“At 50 yards, (the pistol bullet) drops like 6 inches,” he said, pointing out that it was not a long-range firearm. “What I was doing was safe. But because he (Young) brought out his AK-47 and was shooting it off toward the woods (and the other home) and because it has a range of like 1,000 yards or better, that’s where he got in trouble.”
Both Young and Fogelberg took plea deals. Fogelberg — who was shooting a Mosin-Nagant shotgun — pleaded guilty to a misdemeanor charge of recklessly handling or using a dangerous weapon, for which he was sentenced to 90 days in jail (stayed) and fees of $485. Young pleaded guilty to a felony charge of endangering safety by intentional discharge of a firearm. He received three years of probation, and was ordered to pay $860 in court fees and fines.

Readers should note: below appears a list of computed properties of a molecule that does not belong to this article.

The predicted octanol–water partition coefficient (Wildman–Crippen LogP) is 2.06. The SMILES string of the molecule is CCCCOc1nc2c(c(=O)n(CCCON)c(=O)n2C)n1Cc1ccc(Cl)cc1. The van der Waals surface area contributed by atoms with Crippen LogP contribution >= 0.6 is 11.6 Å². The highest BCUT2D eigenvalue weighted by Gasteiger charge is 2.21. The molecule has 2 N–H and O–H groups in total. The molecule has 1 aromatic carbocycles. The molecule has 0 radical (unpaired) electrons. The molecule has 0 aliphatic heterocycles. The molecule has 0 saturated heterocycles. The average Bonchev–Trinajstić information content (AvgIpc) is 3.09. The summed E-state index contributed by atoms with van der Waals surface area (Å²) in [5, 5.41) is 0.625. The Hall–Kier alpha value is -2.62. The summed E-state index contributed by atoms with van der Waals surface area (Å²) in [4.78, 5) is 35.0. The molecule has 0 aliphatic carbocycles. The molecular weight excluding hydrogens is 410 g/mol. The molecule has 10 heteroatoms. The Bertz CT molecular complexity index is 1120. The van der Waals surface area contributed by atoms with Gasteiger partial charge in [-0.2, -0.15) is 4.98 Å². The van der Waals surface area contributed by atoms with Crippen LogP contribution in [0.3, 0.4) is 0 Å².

Kalash refused to settle. He went to Cloquet City Hall and got maps, showing where citizens can and cannot legally shoot firearms for target practice. He made copies of the original story in the Pine Journal. He researched Cloquet City Code and explained the training he’d undergone when he got his permit to carry his pistol.
There was more than his permit to carry at stake, the Cloquet resident explained. He had a job working at a group home, and a criminal record could have threatened that. He would have lost some or all of his gun rights. He also was just starting up his own business, TK Company Towing LLC.
Kalash and his attorney, Elizabeth Polling, argued in court that Kalash was not being unsafe when he shot at the door with his pistol, and that he did not aid and abet Young.
“I didn’t hand him the gun, give him ammo or tell him where to shoot,” Kalash said, adding that he didn’t know what kind of gun Young was going to shoot beforehand. “If you were at a gun range and someone shot someone there, it wouldn’t make everyone an accomplice, would it?”
They also disputed claims presented by the prosecuting attorney, Assistant Carlton County Attorney Michael Boese, that some or all of the trio had been drinking before target shooting.